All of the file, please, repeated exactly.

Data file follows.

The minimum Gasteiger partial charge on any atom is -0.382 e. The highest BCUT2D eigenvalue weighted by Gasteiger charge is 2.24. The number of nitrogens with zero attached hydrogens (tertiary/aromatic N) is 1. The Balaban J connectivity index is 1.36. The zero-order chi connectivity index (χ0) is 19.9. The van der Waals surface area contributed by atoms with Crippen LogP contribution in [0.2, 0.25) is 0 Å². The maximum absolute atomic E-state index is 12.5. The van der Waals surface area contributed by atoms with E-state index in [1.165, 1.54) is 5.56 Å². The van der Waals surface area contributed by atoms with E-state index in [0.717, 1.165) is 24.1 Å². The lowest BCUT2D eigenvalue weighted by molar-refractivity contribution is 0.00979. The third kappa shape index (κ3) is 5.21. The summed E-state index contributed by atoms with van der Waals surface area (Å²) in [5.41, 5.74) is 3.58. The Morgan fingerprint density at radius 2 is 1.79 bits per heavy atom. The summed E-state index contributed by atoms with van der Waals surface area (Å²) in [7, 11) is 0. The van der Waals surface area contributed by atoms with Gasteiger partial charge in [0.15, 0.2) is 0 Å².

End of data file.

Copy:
The minimum Gasteiger partial charge on any atom is -0.382 e. The highest BCUT2D eigenvalue weighted by Gasteiger charge is 2.24. The number of nitrogens with zero attached hydrogens (tertiary/aromatic N) is 1. The Balaban J connectivity index is 1.36. The zero-order chi connectivity index (χ0) is 19.9. The van der Waals surface area contributed by atoms with Crippen LogP contribution in [0.2, 0.25) is 0 Å². The maximum absolute atomic E-state index is 12.5. The van der Waals surface area contributed by atoms with E-state index in [1.165, 1.54) is 5.56 Å². The van der Waals surface area contributed by atoms with E-state index in [0.717, 1.165) is 24.1 Å². The lowest BCUT2D eigenvalue weighted by molar-refractivity contribution is 0.00979. The third kappa shape index (κ3) is 5.21. The summed E-state index contributed by atoms with van der Waals surface area (Å²) in [5.41, 5.74) is 3.58. The Morgan fingerprint density at radius 2 is 1.79 bits per heavy atom. The summed E-state index contributed by atoms with van der Waals surface area (Å²) in [7, 11) is 0. The van der Waals surface area contributed by atoms with Gasteiger partial charge in [0.15, 0.2) is 0 Å².